As Germany's space agency, DLR conducts research in a wide range of applications for space: from robots for the ISS to cameras for spacecraft. This gallery will show you some of DLR's contributions to the field of space research.
The image gallery contains images of the International Space Station ISS. These show different stages in the development of the ISS between 2005 and 2007, as well as snapshots of extra-vehicular activities and docking manoeuvres.
This image gallery shows the highlights from the output of the DLR-operated High Resolution Stereo Camera (HRSC) on board ESA's Mars Express probe. Over the past five years, the HRSC has recorded many fascinating images of the Martian surface in high resolution, in 3D and in colour.
On 15 June 2007, the German TerraSAR-X Earth observation satellite was launched into Space. Within a record four days after the launch, its first images were received and processed by the German Aerospace Center (DLR).
At 21:56 CEST on 28 May 2014, German ESA astronaut Alexander Gerst will lift off from the Baikonur Cosmodrome on board a Soyuz launch vehicle, bound for the International Space Station (ISS). After a flight of just six hours, he will reach the Space Station, which orbits Earth at an altitude of 400 kilometres.
The Cassini-Huygens European/American mission was launched on 15 October 1997 and reached Saturn after just under seven years of flight. The aim behind the Cassini-Huygens mission is to accurately and scientifically investigate the gaseous planet Saturn and its moons.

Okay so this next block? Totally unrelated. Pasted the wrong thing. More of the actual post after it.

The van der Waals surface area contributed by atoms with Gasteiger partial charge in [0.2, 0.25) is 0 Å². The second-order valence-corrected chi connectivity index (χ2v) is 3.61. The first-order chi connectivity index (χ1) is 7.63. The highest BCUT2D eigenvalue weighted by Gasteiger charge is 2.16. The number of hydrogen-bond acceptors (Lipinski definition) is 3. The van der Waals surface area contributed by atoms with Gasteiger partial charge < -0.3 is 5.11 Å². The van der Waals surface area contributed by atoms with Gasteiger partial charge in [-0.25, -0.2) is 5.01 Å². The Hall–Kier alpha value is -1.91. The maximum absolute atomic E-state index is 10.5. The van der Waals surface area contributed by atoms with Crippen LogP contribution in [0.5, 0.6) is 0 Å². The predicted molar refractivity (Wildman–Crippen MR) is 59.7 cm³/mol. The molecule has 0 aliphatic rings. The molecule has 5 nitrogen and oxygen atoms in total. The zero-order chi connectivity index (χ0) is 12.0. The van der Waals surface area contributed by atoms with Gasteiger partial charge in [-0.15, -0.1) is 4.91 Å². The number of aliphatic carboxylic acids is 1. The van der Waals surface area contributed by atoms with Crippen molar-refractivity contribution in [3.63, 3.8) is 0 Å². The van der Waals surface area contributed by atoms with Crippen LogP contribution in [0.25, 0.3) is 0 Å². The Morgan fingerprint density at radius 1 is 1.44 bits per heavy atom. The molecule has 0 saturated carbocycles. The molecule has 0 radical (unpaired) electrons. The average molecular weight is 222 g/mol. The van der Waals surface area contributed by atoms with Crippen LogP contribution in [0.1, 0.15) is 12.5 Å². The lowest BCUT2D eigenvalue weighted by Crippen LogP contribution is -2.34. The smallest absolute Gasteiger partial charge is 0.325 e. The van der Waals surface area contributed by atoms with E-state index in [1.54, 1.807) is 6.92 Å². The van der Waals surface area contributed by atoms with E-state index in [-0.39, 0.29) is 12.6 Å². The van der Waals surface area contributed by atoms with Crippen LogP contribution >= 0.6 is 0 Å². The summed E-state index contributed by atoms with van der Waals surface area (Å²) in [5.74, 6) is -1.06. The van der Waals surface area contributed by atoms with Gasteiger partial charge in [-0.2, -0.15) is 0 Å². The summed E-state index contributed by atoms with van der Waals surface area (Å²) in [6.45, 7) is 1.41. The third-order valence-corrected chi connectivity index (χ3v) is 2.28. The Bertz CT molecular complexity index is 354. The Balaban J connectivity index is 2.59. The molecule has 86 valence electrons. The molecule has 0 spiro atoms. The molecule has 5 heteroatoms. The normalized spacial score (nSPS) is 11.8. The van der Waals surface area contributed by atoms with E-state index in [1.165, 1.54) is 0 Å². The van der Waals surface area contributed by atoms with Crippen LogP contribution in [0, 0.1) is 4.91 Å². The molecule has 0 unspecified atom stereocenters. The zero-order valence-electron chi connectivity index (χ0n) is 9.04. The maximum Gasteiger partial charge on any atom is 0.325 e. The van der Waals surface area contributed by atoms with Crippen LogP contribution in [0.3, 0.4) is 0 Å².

The Dawn mission was launched on 27 September 2007. The objective of the mission is the most thorough investigation of two asteroids: Vesta and Ceres. With Dawn, researchers expect to find out what happened during the first few millions of years after the planets were formed.
The successful launch of the first two Galileo In-Orbit Validation (IOV) satellites on 21 October 2011 marks the start of space segment construction for an independent European satellite navigation system. By 2010, a total of 30 satellites are scheduled to be in Earth orbit, supplying accurate data for position determination.
Considered one of the most beautiful mountains in the world and, at 8000 metres high, the most difficult to climb, K2 lies on the border between Pakistan and China. For scientists at the German Aerospace Center (DLR), it is the perfect place for testing the latest processes for converting satellite data into 3D models.